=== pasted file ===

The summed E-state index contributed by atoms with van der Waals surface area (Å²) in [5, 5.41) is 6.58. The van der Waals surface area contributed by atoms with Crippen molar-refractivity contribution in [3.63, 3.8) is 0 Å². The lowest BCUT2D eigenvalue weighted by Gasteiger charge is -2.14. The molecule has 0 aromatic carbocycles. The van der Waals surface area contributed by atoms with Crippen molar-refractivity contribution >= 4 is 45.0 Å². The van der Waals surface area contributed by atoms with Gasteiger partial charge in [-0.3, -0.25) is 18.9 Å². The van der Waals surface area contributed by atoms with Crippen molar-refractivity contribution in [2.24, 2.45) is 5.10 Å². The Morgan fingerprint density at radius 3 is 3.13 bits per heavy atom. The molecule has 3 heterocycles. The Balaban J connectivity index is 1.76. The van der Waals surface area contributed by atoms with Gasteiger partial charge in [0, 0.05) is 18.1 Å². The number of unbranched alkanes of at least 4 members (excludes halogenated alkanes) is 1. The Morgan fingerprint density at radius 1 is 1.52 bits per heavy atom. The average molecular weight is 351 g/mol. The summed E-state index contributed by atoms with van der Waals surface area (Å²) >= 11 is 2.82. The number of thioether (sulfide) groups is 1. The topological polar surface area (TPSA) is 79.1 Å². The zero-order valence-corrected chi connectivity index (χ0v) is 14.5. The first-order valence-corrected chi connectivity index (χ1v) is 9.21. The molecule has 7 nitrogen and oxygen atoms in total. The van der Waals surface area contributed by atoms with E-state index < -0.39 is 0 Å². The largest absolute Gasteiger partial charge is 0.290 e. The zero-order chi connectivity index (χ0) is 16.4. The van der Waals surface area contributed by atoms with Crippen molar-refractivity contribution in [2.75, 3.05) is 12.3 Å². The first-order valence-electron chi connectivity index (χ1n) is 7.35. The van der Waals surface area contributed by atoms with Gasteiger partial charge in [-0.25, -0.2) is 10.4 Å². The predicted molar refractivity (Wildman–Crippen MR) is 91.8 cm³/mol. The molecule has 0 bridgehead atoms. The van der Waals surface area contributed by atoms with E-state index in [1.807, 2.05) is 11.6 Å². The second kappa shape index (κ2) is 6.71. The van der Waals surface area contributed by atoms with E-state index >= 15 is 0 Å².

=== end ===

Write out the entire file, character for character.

The summed E-state index contributed by atoms with van der Waals surface area (Å²) in [5, 5.41) is 6.58. The van der Waals surface area contributed by atoms with Crippen molar-refractivity contribution in [3.63, 3.8) is 0 Å². The lowest BCUT2D eigenvalue weighted by Gasteiger charge is -2.14. The molecule has 0 aromatic carbocycles. The van der Waals surface area contributed by atoms with Crippen molar-refractivity contribution >= 4 is 45.0 Å². The van der Waals surface area contributed by atoms with Gasteiger partial charge in [-0.3, -0.25) is 18.9 Å². The van der Waals surface area contributed by atoms with Crippen molar-refractivity contribution in [2.24, 2.45) is 5.10 Å². The Morgan fingerprint density at radius 3 is 3.13 bits per heavy atom. The molecule has 3 heterocycles. The Balaban J connectivity index is 1.76. The van der Waals surface area contributed by atoms with Gasteiger partial charge in [0, 0.05) is 18.1 Å². The number of unbranched alkanes of at least 4 members (excludes halogenated alkanes) is 1. The Morgan fingerprint density at radius 1 is 1.52 bits per heavy atom. The average molecular weight is 351 g/mol. The summed E-state index contributed by atoms with van der Waals surface area (Å²) >= 11 is 2.82. The number of thioether (sulfide) groups is 1. The topological polar surface area (TPSA) is 79.1 Å². The zero-order valence-corrected chi connectivity index (χ0v) is 14.5. The first-order valence-corrected chi connectivity index (χ1v) is 9.21. The molecule has 7 nitrogen and oxygen atoms in total. The van der Waals surface area contributed by atoms with E-state index < -0.39 is 0 Å². The largest absolute Gasteiger partial charge is 0.290 e. The zero-order chi connectivity index (χ0) is 16.4. The van der Waals surface area contributed by atoms with Crippen molar-refractivity contribution in [2.75, 3.05) is 12.3 Å². The first-order valence-electron chi connectivity index (χ1n) is 7.35. The van der Waals surface area contributed by atoms with Gasteiger partial charge in [-0.25, -0.2) is 10.4 Å². The predicted molar refractivity (Wildman–Crippen MR) is 91.8 cm³/mol. The molecule has 0 bridgehead atoms. The van der Waals surface area contributed by atoms with E-state index in [1.807, 2.05) is 11.6 Å². The second kappa shape index (κ2) is 6.71. The van der Waals surface area contributed by atoms with E-state index >= 15 is 0 Å².